Notwithstanding Strong's opposition, in June 2009 the board entered into a settlement agreement with Rideout, agreeing to pay Rideout just over $588,000 in settlement of its refund claim.

At a public session in August 2009, Strong asked the board to employ independent legal counsel for him, presumably to assist him in challenging the board's settlement of Rideout's refund claim on the ground that the board "wrongfully usurped" his constitutional powers. The board denied his request. Accordingly, on August 27, 2009, Strong -- acting through attorney Dennis M. Cota -- commenced this proceeding by filing an "EX PARTE APPLICATION TO APPOINT INDEPENDENT COUNSEL" under section 31000.6, with a hearing on the application to be held before Presiding Judge Chris Chandler that day.*fn3 (Bold text omitted.) In his application, Strong asked that the court appoint Cota as his independent counsel because county counsel had a conflict of interest. In his declaration in support of Strong's application, Cota noted that county counsel (whom he had contacted about the matter on August 25) had "proposed that the matter be addressed on a noticed motion," but Strong had "elected to proceed as noticed" -- i.e., with the ex parte proceeding.

Two days before the scheduled hearing, the board filed its opposition. In opposition, the board argued that Strong was not acting in the performance of his duties in seeking to challenge the board's decision to settle Rideout's refund claim. The board also argued that "the entire authority granted the court by section 31000.6 is to make a [conflict of interest] finding, not appoint counsel." The board essentially conceded county counsel had a conflict of interest, and thus the only issue to be decided was "whether the Assessor is entitled to an attorney pursuant to section 31000.6 to assist him in the performance of his duties."

Ultimately, Strong's ex parte application was heard by a visiting judge. Thereafter, on September 15, 2009, the court filed its "ORDER AND JUDGMENT," in which it: (1) found Strong was "acting within the performance of his duties in seeking to set aside the Compromise and Release Agreement entered into between Sutter County and Rideout Memorial Hospital"; (2) found there was a conflict of interest between county counsel and Strong relating to the matter; (3) found an ethical wall could not be created to enable county counsel to represent Strong in the matter; and (4) ordered the board to "select and employ independent legal counsel at the expense of Sutter County to represent . . . Strong in seeking to overturn the Compromise and Release Agreement entered into between Sutter County and Rideout Memorial Hospital."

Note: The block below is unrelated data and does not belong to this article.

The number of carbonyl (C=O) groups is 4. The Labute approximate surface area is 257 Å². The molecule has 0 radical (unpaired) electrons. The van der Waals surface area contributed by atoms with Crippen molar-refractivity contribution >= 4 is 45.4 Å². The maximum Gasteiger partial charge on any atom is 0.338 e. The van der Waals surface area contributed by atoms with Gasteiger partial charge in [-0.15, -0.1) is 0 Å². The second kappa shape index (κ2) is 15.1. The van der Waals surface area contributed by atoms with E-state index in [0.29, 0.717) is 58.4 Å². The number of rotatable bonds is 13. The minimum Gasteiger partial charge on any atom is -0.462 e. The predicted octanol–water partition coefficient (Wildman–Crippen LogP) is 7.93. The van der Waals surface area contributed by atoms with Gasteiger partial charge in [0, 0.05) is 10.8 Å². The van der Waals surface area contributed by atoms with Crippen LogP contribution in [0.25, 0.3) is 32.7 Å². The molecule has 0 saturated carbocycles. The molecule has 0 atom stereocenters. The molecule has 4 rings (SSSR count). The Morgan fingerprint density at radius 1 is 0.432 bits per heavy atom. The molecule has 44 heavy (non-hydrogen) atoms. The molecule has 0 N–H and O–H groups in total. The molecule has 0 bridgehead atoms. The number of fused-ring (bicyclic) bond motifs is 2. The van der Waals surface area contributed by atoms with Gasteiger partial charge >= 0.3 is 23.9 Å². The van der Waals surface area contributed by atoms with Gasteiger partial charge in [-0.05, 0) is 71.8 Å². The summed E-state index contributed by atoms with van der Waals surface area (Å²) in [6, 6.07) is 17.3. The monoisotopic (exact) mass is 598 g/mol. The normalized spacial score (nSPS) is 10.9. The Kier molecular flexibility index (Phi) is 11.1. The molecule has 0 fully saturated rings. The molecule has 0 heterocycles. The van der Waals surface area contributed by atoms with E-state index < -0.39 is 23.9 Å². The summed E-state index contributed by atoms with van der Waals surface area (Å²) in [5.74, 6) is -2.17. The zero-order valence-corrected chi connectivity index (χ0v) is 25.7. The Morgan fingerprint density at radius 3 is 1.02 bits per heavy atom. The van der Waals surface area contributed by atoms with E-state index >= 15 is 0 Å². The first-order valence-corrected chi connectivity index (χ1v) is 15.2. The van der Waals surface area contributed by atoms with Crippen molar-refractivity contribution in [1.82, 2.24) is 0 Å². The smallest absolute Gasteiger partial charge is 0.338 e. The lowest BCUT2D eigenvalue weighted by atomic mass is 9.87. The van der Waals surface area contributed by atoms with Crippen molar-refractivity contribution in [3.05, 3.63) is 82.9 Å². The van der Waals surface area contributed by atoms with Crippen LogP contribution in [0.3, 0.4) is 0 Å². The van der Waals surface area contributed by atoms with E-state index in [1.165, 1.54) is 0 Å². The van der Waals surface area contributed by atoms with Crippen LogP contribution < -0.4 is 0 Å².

The board filed a timely notice of appeal, and Strong filed a timely notice of cross-appeal.

DISCUSSION

Before we proceed to the arguments on appeal, we begin with the pertinent statute, section 31000.6, which we set out at length.*fn4 As relevant here, the statute provides as follows:

"(a) Upon request of the assessor . . . of the county, the board of supervisors shall contract with and employ legal counsel to assist the assessor . . . in the performance of his or her duties in any case where the county counsel . . . would have a conflict of interest in representing the assessor . . . .

"(b) In the event that the board of supervisors does not concur with the assessor . . . that a conflict of interest exists, the assessor . . . , after giving notice to the county counsel . . . , may initiate an ex parte proceeding before the presiding judge of the superior court. The county counsel . . . may file an affidavit in the proceeding in opposition to, or in support of, the assessor's . . . position.